What Personal Information Do I Need to Collect from New Hires?

onboarding personal information

From the documents you need, to what information you should avoid asking your employees, here's all the onboarding personal information nuances.

Hiring employees, especially for the first time as a burgeoning small business, can be a daunting task. With strict government processes and contracts involved, complications are aplenty. Once your bases are covered you can integrate those new hires with ease. From the documents you need, to what information you should avoid asking your employees, we’ll detail all the onboarding personal information necessary.

What documents are required for employment?

When it comes to working in the United States, there are several documents that new hires can present to sign their new hire paperwork. “Under the federal Immigration Reform and Control Act,” NoLo explains, “new employees must present proof that they are legally authorized in the United States.” The I-9 form is the mandatory form for all new hires on their first day. It proves the employee’s identity and their eligibility to work in the United States.

The list of documents that can be used for the I-9 form include:

  • A United States passport
  • A foreign passport with an I-551 stamp
  • An alien registration card or a permanent resident stamp
  • An employment authorization card
  • An employment authorization document issued by the USCIS that includes a photograph
  • A foreign passport with a Form I-94 that includes an endorsement of nonimmigrant status

In the absence of one of these documents above, new hires can also submit a combination of any two of these documents in order to prove employment authorization:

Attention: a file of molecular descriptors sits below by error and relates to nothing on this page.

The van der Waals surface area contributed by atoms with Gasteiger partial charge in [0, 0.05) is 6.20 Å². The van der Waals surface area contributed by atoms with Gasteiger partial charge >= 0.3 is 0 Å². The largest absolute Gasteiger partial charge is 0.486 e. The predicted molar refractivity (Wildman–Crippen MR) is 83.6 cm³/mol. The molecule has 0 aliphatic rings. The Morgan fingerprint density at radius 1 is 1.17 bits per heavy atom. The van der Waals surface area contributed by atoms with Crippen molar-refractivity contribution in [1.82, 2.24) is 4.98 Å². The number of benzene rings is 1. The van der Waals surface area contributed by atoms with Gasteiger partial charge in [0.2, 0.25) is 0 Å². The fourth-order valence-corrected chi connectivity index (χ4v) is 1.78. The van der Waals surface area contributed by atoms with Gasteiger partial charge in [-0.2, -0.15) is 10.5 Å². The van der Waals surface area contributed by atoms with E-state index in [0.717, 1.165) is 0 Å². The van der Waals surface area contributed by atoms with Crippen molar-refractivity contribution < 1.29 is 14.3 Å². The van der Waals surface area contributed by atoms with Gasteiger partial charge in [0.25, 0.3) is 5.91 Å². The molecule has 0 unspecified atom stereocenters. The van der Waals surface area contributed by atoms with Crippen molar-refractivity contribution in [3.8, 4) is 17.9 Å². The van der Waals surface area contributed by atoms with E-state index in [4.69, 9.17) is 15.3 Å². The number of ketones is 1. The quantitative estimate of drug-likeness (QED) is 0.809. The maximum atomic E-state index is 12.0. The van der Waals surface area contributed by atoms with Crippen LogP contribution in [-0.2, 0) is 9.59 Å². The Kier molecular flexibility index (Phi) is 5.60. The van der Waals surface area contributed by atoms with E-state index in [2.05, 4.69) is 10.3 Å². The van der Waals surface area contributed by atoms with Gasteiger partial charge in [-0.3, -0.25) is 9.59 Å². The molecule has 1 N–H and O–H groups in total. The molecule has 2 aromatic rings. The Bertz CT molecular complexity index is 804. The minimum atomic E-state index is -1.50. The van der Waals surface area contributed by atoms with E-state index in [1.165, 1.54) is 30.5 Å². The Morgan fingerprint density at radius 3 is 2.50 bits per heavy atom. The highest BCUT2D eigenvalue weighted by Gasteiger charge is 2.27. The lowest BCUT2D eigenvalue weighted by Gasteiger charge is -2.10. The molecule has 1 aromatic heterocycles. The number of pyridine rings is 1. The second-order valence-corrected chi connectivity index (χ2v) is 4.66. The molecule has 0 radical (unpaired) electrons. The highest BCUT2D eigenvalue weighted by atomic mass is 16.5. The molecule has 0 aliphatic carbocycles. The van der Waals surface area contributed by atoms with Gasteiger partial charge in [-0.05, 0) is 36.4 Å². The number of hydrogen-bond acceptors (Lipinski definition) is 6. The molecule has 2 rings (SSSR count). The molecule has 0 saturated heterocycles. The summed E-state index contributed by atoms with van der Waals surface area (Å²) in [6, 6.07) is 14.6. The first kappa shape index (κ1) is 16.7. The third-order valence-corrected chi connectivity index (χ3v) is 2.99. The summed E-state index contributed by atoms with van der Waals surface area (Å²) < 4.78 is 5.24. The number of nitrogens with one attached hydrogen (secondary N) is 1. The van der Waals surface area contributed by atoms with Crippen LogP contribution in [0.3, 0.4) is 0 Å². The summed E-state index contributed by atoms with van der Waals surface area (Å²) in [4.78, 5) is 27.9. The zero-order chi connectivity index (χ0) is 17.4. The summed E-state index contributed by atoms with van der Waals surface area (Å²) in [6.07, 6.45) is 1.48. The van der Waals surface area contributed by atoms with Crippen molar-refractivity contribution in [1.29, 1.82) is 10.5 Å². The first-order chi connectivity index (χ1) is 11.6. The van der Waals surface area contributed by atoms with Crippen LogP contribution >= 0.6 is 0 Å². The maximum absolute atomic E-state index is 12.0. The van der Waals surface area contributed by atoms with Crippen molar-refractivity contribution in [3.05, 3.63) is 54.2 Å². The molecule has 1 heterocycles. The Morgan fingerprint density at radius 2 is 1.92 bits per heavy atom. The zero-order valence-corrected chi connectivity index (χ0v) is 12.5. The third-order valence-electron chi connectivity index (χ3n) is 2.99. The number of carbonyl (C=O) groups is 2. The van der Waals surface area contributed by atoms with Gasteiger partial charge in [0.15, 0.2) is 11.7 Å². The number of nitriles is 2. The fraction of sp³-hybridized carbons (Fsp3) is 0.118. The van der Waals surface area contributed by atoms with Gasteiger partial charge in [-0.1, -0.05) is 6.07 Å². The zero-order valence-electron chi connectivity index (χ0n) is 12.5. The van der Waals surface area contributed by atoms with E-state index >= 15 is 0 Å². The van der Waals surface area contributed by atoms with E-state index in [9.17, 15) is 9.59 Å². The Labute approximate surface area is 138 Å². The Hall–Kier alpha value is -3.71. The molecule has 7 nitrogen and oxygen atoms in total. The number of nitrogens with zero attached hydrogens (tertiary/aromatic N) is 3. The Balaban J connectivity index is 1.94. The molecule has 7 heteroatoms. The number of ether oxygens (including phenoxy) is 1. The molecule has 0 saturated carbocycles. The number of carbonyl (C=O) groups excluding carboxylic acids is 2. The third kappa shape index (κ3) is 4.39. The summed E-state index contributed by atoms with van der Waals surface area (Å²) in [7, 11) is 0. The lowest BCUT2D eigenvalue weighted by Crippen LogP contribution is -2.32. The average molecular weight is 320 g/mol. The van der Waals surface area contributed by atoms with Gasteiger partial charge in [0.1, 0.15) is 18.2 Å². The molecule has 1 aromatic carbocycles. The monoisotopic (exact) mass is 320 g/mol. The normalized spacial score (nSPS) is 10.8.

• A Social Security card
  • A U.S. Birth or birth abroad certificate
  • A Native American tribal document
  • A U.S. citizen I.D. card
  • A resident citizen I.D. card
  • An employment authorization documents issued by the Department of Homeland Security

To prove identity, new hires must present two of the following:

  • A U.S. or Canadian driver’s license with a photograph on it
  • A federal, state, or local identification card with a photograph on it
  • A school I.D. with a photograph
  • A U.S. military card or draft record
  • A military dependent’s I.D. card
  • A U.S. Coast Guard Merchant Mariner card
  • A Native American tribal document

It’s important to note that these documents must be valid. Presenting expired documents on the first day of employment will prohibit the hiring process.

What forms need to be filled out for new employees?

The documents above are required by the I-9, though the I-9 is only one of the necessary forms for new hires. In addition to the I-9, new hires will have to fill out a W-4 tax form that sets up tax withholding, allowing employers to withdraw taxes from employee paychecks. These forms will cover the majority of onboarding personal information that needs to be collected.

What information is illegal to ask for from your employees?

While there is a lot of onboarding personal information that is required to collect, employers should avoid asking some specific information to protect employees from discrimination. These details are illegal for employers to ask for:

  • An employee’s religion
  • An employee’s race
  • Whether or not an employee is pregnant
  • Whether or not an employee smokes, drinks, or uses drugs
  • If an employee has a disability
  • An employee’s age

As long as you have the necessary documents, you should be able to ease those new hires into your business seamlessly.

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